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I am wondering about the term "apron" used for a lathe. It is a gear mechanism, it seems.

See http://images.slideplayer.com/26/8615152/slides/slide_47.jpg.

Why apron? Why does apron come in here as a term at all?

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  • It may be that the term "apron" is used to mean cover. The mechanics are under a cover. But there may be something here not at all obvious.
    – J. Taylor
    Apr 17, 2018 at 19:26
  • Looks on slide 46 like they're referring to an enclosure that resembles an apron, and slide 47 shows the internal mechanisms under the apron? It is confusing.
    – jimm101
    Apr 17, 2018 at 19:30
  • Yes, Brekets; why does any such thing come in at all, pleaes? Apr 17, 2018 at 20:48
  • countrysideamishfurniture.com/help/faq/what-is-an-apron ~ "Aprons" are also found on fine furniture. Even I (who is not Amish) use the term for that part of any piece of furniture. In fact, just the other day I referred to the lower section of an antique Pine trunk that had been converted for use as a blanket chest, using the very same terminology.
    – Bread
    Apr 17, 2018 at 22:18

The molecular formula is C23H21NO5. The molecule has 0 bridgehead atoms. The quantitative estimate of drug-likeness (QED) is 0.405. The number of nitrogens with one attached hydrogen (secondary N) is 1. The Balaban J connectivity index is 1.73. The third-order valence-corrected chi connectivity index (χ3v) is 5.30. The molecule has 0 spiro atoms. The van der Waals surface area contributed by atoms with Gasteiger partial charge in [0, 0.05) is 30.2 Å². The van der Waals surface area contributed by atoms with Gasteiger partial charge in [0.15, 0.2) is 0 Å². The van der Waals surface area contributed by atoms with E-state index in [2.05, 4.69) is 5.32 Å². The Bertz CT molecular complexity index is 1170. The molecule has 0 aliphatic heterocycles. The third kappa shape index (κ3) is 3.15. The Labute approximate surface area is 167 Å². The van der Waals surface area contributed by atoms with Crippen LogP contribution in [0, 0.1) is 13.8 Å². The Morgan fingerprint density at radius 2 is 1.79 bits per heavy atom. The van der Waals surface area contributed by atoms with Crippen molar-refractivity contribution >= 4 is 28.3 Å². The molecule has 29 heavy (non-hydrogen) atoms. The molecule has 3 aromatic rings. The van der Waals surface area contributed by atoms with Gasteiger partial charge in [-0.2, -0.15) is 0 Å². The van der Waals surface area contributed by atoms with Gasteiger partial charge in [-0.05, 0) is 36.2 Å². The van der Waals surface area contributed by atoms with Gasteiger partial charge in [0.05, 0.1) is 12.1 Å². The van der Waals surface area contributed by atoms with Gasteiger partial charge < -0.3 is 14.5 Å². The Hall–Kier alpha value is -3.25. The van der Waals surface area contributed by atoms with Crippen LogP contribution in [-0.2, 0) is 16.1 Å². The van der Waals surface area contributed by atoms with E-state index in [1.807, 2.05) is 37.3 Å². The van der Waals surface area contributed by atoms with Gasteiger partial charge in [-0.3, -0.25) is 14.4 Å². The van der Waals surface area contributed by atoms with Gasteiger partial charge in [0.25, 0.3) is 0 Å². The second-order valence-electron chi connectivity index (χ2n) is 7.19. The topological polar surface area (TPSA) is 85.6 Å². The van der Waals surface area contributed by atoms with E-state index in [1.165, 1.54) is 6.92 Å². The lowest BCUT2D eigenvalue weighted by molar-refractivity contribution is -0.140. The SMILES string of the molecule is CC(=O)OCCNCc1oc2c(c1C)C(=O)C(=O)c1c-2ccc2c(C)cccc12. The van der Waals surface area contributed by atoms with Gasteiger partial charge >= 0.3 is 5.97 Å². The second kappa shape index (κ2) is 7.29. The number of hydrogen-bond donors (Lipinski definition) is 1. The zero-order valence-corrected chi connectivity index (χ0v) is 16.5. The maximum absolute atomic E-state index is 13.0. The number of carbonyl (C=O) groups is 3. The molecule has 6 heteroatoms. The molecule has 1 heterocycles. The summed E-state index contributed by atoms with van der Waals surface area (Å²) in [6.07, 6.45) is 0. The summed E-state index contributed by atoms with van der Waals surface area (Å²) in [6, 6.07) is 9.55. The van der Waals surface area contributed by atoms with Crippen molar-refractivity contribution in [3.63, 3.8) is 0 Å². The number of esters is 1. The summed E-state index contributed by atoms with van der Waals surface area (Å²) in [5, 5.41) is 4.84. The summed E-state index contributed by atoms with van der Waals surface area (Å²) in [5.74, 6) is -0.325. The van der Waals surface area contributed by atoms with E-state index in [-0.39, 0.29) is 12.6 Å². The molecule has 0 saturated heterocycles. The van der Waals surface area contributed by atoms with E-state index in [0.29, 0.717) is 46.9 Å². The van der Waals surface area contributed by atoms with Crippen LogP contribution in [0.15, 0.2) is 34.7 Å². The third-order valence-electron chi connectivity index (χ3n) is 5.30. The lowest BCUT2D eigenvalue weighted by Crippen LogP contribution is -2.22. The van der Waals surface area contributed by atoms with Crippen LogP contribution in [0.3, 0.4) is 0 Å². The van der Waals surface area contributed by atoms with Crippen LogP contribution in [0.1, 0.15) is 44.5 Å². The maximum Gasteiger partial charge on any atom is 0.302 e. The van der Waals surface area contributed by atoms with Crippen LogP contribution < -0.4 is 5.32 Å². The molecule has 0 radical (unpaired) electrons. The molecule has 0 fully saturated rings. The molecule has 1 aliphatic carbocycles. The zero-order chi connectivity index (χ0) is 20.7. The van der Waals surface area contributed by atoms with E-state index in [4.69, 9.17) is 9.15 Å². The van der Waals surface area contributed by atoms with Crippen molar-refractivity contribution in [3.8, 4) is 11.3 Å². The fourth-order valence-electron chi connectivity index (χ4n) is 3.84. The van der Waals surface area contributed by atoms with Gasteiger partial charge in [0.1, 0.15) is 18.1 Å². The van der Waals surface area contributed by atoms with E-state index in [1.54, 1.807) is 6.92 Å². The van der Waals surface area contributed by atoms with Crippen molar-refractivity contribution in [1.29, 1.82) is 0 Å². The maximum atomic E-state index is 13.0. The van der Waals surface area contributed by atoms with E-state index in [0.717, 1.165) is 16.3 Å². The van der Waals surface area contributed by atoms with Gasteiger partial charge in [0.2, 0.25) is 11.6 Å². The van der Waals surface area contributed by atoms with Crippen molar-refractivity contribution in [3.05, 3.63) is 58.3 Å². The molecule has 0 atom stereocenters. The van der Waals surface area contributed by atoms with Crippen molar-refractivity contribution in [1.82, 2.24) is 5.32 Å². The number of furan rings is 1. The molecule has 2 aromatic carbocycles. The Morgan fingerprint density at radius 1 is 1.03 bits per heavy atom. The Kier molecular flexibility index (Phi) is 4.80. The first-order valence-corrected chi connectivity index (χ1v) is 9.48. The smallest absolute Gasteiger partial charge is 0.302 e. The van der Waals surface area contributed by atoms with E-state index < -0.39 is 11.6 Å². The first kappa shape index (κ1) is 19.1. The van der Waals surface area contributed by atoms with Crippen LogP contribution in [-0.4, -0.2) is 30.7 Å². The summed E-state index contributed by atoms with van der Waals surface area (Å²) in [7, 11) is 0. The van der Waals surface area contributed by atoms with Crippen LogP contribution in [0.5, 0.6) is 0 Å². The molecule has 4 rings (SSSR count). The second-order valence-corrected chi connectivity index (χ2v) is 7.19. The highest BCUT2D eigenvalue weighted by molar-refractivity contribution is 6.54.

• community.cartalk.com/t/aprons-what-are-the-aprons/6952 ~ "Aprons" are also found on cars, something my father would have known.
    – Bread
    Apr 17, 2018 at 22:21

1 Answer 1

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It's called an apron because it hangs over the front side of the lathe.

First see this definition:

Apron is attached to the carriage and hangs over the front side of the lathe bed.
Apron Mechanism in Lathe

And then see this diagram:


Image source: Vinagento.com

The apron hangs down perpendicular to the bed of the lathe, hanging in an apron-like way.

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  • 1
    I work for a machine shop :-)
    – Jane U
    Apr 17, 2018 at 21:56

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